Price is perhaps the single most important criterion in sound investment decision making. Every security or asset is a “buy” at one price, a “hold” at a higher price, and a “sell” at some still higher price. Yet most investors in all asset classes love simplicity, rosy outlooks, and the prospect of smooth sailing. They prefer what is performing well to what has recently lagged, often regardless of price. They prefer full buildings and trophy properties to fixer-uppers that need to be filled, even though empty or unloved buildings may be the far more compelling, and even safer, investments. Because investors are not usually penalized for adhering to conventional practices, doing so is the less professionally risky strategy, even though it virtually guarantees against superior performance.
Finally, most investors feel compelled to be fully invested at all times – principally because evaluation of their performance is both frequent and relative. For them, it is almost as if investing were merely a game and no client’s hardearned money was at risk. To require full investment all the time is to remove an important tool from investors’ toolkits: the ability to wait patiently for compelling opportunities that may arise in the future. Moreover, an investor who is too worried about missing out on the upside of a potential investment may be exposing himself to substantial downside risk precisely when valuation is extended. A thoughtful investment approach focuses at least as much on risk as on return. But in the moment-by-moment frenzy of the markets, all the pressure is on generating returns, risk be damned.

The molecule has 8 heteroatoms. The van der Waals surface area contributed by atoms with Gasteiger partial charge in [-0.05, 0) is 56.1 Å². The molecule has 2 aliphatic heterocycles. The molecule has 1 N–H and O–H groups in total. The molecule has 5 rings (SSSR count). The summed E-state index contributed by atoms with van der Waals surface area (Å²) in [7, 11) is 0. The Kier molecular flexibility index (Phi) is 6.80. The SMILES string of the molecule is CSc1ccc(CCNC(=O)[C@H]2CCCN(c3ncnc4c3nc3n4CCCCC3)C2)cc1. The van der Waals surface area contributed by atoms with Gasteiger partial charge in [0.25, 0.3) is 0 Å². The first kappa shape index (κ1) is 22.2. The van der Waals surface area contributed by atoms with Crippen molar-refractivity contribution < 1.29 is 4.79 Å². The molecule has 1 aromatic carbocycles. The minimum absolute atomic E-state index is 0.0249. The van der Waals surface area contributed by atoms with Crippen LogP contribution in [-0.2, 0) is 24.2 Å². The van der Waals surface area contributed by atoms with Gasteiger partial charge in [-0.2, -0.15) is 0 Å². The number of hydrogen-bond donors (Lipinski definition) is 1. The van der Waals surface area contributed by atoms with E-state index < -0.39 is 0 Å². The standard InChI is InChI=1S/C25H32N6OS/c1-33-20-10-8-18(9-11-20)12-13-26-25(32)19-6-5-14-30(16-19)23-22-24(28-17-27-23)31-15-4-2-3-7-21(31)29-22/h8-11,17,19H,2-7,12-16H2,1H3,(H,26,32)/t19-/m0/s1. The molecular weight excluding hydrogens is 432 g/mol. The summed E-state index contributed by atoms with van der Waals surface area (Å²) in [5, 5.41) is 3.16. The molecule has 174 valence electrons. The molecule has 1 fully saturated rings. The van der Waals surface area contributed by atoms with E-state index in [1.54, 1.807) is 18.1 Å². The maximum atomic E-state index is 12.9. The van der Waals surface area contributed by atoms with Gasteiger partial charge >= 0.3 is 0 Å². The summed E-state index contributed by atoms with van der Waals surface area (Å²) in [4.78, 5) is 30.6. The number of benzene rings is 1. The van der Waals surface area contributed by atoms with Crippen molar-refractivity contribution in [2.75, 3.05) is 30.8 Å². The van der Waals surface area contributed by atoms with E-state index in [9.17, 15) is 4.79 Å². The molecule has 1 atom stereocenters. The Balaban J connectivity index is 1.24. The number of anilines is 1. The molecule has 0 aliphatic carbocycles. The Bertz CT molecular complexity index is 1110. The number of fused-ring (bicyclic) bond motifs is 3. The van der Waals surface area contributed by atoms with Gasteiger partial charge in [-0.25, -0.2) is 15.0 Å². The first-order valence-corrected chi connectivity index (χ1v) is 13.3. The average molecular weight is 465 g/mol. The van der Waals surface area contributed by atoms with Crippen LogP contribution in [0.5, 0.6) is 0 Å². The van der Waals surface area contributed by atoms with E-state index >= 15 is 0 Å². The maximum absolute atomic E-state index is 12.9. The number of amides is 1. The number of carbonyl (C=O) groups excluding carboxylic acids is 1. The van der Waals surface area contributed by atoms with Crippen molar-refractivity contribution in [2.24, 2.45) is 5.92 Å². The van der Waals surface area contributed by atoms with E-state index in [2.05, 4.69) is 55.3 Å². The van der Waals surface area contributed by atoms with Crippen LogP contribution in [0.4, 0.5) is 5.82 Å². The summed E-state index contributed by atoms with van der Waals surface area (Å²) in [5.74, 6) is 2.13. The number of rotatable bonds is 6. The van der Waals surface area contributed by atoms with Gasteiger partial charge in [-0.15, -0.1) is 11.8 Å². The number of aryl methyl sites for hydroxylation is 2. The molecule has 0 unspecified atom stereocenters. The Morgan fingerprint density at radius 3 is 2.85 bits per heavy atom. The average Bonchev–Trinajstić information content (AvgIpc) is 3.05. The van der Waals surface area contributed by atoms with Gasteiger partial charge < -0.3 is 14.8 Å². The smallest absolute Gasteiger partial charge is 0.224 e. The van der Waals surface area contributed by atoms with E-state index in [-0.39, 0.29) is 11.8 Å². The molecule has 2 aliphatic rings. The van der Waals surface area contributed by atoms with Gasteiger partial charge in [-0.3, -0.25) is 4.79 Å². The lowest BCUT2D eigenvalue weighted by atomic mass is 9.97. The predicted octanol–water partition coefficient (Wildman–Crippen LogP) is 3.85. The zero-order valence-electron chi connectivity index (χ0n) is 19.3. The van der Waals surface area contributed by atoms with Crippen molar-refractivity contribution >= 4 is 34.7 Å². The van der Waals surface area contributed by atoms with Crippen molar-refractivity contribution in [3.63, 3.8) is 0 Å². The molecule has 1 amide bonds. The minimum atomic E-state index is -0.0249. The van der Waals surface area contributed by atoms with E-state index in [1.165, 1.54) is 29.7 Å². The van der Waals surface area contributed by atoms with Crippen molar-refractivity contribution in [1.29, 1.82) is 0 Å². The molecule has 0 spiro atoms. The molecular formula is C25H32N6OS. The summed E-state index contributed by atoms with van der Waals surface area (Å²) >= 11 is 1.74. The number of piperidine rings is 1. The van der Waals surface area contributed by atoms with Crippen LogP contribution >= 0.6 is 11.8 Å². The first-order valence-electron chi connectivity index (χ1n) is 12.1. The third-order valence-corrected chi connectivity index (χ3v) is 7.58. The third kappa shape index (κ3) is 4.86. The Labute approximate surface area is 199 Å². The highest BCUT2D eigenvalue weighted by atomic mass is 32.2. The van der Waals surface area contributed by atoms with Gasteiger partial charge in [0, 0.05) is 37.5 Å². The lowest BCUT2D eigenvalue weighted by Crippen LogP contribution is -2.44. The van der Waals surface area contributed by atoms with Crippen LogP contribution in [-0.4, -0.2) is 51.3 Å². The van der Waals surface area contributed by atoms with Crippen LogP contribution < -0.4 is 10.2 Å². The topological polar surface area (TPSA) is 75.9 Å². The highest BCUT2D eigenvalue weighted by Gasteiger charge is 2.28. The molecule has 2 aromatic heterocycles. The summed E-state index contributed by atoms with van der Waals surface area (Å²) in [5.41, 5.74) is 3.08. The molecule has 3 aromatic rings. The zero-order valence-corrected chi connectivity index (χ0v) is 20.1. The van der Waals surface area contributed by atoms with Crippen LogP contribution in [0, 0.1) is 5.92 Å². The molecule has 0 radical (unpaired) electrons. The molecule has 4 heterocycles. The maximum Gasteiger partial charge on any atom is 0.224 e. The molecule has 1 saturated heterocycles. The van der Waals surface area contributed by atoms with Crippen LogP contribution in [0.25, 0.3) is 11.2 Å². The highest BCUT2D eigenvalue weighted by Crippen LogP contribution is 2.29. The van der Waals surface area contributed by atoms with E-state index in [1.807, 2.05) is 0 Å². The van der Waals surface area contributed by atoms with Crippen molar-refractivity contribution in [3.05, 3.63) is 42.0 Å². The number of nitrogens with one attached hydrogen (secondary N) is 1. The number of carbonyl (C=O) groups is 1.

What drives long-term investment success? In the Internet era, everyone has a voluminous amount of information but not everyone knows how to use it. A well-considered investment process – thoughtful, intellectually honest, teamoriented, and single-mindedly focused on making good investment decisions at every turn – can make all of the difference. Investors with short time horizons are oblivious to kernels of information that may influence investment outcomes years from now. Everyone can ask questions, but not everyone can identify the right questions to ask. Everyone searches for opportunity, but most look only where the searching is straightforward even if undeniably highly competitive.
In the markets of late 2008, everything was for sale as investors were caught in a contagion of selling due to panic, margin calls, and investor redemptions. Even while modeling very conservative scenarios, many securities could have been purchased at extremely attractive prices – if one had capital with which to buy them and the stamina to hold them in the face of falling prices. By late 2010, froth had returned to the markets, as investors with short-term relative performance orientations sought to keep up with the herd. Exuberant buying had replaced frenzied selling, as investors purchased securities offering limited returns even on far rosier economic assumptionss.
Most investors take comfort from calm, steadily rising markets; roiling markets can drive investor panic. But these conventional reactions are inverted. When all feels calm and prices surge, the markets may feel safe; but, in fact, they are dangerous because few investors are focusing on risk. When one feels in the pit of one’s stomach the fear that accompanies plunging market prices, risk-taking becomes considerably less risky, because risk is often priced into an asset’s lower market valuation. Investment success requires standing apart from the frenzy – the short-term, relative performance game played by most investors.
Investment success also requires remembering that securities prices are not blips on a Bloomberg terminal but are fractional interests in – or claims on – companies. Business fundamentals, not price quotations, convey useful information. With so many market participants fixated on short-term investment performance, successful investing requires a focus not on how one is doing, but on corporate balance sheets and income and cash flow statements.